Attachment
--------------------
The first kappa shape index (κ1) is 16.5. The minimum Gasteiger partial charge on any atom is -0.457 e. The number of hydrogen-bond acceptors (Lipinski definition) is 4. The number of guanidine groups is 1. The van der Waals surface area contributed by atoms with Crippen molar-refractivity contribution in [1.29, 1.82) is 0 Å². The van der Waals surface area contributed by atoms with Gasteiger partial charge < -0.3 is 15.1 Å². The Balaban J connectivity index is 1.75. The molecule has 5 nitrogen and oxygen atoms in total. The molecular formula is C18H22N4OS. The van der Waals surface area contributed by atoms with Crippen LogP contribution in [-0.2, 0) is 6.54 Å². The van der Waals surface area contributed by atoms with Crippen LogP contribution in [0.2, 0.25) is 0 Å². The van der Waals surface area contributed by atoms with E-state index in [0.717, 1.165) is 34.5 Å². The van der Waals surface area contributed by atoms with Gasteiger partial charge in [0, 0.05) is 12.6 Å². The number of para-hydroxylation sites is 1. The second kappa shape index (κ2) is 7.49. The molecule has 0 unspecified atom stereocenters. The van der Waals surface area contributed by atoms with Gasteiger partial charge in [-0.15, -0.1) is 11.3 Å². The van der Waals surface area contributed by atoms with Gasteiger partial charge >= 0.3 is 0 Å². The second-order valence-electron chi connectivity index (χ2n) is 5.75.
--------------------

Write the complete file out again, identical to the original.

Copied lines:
The first kappa shape index (κ1) is 16.5. The minimum Gasteiger partial charge on any atom is -0.457 e. The number of hydrogen-bond acceptors (Lipinski definition) is 4. The number of guanidine groups is 1. The van der Waals surface area contributed by atoms with Crippen molar-refractivity contribution in [1.29, 1.82) is 0 Å². The van der Waals surface area contributed by atoms with Gasteiger partial charge < -0.3 is 15.1 Å². The Balaban J connectivity index is 1.75. The molecule has 5 nitrogen and oxygen atoms in total. The molecular formula is C18H22N4OS. The van der Waals surface area contributed by atoms with Crippen LogP contribution in [-0.2, 0) is 6.54 Å². The van der Waals surface area contributed by atoms with Crippen LogP contribution in [0.2, 0.25) is 0 Å². The van der Waals surface area contributed by atoms with E-state index in [0.717, 1.165) is 34.5 Å². The van der Waals surface area contributed by atoms with Gasteiger partial charge in [0, 0.05) is 12.6 Å². The number of para-hydroxylation sites is 1. The second kappa shape index (κ2) is 7.49. The molecule has 0 unspecified atom stereocenters. The van der Waals surface area contributed by atoms with Gasteiger partial charge in [-0.15, -0.1) is 11.3 Å². The van der Waals surface area contributed by atoms with Gasteiger partial charge >= 0.3 is 0 Å². The second-order valence-electron chi connectivity index (χ2n) is 5.75.